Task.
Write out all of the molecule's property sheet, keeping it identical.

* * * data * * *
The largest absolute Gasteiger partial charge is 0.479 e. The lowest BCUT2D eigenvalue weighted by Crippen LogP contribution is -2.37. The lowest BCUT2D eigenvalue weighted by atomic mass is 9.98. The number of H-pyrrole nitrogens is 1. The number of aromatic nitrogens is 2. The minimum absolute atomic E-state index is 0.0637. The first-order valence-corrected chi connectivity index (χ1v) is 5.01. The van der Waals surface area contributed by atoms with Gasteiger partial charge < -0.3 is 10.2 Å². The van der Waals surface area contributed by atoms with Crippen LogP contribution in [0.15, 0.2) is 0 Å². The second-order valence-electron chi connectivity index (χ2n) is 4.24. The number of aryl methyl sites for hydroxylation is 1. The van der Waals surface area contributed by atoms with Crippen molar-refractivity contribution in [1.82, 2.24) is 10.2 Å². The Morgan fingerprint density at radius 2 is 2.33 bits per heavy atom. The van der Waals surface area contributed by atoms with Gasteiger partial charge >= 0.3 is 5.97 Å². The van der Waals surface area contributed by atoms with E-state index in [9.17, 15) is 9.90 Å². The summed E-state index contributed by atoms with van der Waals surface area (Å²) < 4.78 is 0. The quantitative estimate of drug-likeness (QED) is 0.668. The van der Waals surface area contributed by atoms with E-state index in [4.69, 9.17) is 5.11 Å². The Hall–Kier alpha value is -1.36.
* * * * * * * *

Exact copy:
The largest absolute Gasteiger partial charge is 0.479 e. The lowest BCUT2D eigenvalue weighted by Crippen LogP contribution is -2.37. The lowest BCUT2D eigenvalue weighted by atomic mass is 9.98. The number of H-pyrrole nitrogens is 1. The number of aromatic nitrogens is 2. The minimum absolute atomic E-state index is 0.0637. The first-order valence-corrected chi connectivity index (χ1v) is 5.01. The van der Waals surface area contributed by atoms with Gasteiger partial charge < -0.3 is 10.2 Å². The van der Waals surface area contributed by atoms with Crippen LogP contribution in [0.15, 0.2) is 0 Å². The second-order valence-electron chi connectivity index (χ2n) is 4.24. The number of aryl methyl sites for hydroxylation is 1. The van der Waals surface area contributed by atoms with Crippen molar-refractivity contribution in [1.82, 2.24) is 10.2 Å². The Morgan fingerprint density at radius 2 is 2.33 bits per heavy atom. The van der Waals surface area contributed by atoms with Gasteiger partial charge >= 0.3 is 5.97 Å². The van der Waals surface area contributed by atoms with E-state index in [9.17, 15) is 9.90 Å². The summed E-state index contributed by atoms with van der Waals surface area (Å²) < 4.78 is 0. The quantitative estimate of drug-likeness (QED) is 0.668. The van der Waals surface area contributed by atoms with E-state index in [4.69, 9.17) is 5.11 Å². The Hall–Kier alpha value is -1.36.